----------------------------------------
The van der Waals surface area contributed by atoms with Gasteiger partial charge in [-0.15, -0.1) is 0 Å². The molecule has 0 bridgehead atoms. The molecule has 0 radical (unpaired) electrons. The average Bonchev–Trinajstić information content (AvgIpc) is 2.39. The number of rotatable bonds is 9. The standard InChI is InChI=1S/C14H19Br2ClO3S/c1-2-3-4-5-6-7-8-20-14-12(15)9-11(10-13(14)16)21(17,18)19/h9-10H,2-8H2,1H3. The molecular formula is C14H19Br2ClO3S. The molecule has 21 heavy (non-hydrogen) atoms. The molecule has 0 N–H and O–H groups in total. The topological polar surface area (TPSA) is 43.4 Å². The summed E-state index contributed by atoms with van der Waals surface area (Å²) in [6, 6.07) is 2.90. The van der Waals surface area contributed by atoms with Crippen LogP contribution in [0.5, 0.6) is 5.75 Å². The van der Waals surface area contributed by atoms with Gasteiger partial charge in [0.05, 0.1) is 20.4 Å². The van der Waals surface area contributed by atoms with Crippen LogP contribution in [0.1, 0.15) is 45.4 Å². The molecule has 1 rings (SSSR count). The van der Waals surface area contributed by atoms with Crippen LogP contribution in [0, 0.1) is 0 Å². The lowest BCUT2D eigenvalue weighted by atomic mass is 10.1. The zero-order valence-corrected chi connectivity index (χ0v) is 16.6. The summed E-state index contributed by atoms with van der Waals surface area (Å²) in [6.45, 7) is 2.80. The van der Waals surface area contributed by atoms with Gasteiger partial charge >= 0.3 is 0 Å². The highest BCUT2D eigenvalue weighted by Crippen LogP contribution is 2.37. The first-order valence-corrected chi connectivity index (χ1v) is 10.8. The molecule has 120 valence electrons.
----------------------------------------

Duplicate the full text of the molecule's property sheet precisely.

The van der Waals surface area contributed by atoms with Gasteiger partial charge in [-0.15, -0.1) is 0 Å². The molecule has 0 bridgehead atoms. The molecule has 0 radical (unpaired) electrons. The average Bonchev–Trinajstić information content (AvgIpc) is 2.39. The number of rotatable bonds is 9. The standard InChI is InChI=1S/C14H19Br2ClO3S/c1-2-3-4-5-6-7-8-20-14-12(15)9-11(10-13(14)16)21(17,18)19/h9-10H,2-8H2,1H3. The molecular formula is C14H19Br2ClO3S. The molecule has 21 heavy (non-hydrogen) atoms. The molecule has 0 N–H and O–H groups in total. The topological polar surface area (TPSA) is 43.4 Å². The summed E-state index contributed by atoms with van der Waals surface area (Å²) in [6, 6.07) is 2.90. The van der Waals surface area contributed by atoms with Crippen LogP contribution in [0.5, 0.6) is 5.75 Å². The van der Waals surface area contributed by atoms with Gasteiger partial charge in [0.05, 0.1) is 20.4 Å². The van der Waals surface area contributed by atoms with Crippen LogP contribution in [0.1, 0.15) is 45.4 Å². The molecule has 1 rings (SSSR count). The van der Waals surface area contributed by atoms with Crippen LogP contribution in [0, 0.1) is 0 Å². The lowest BCUT2D eigenvalue weighted by atomic mass is 10.1. The zero-order valence-corrected chi connectivity index (χ0v) is 16.6. The summed E-state index contributed by atoms with van der Waals surface area (Å²) in [6.45, 7) is 2.80. The van der Waals surface area contributed by atoms with Gasteiger partial charge >= 0.3 is 0 Å². The highest BCUT2D eigenvalue weighted by Crippen LogP contribution is 2.37. The first-order valence-corrected chi connectivity index (χ1v) is 10.8. The molecule has 120 valence electrons.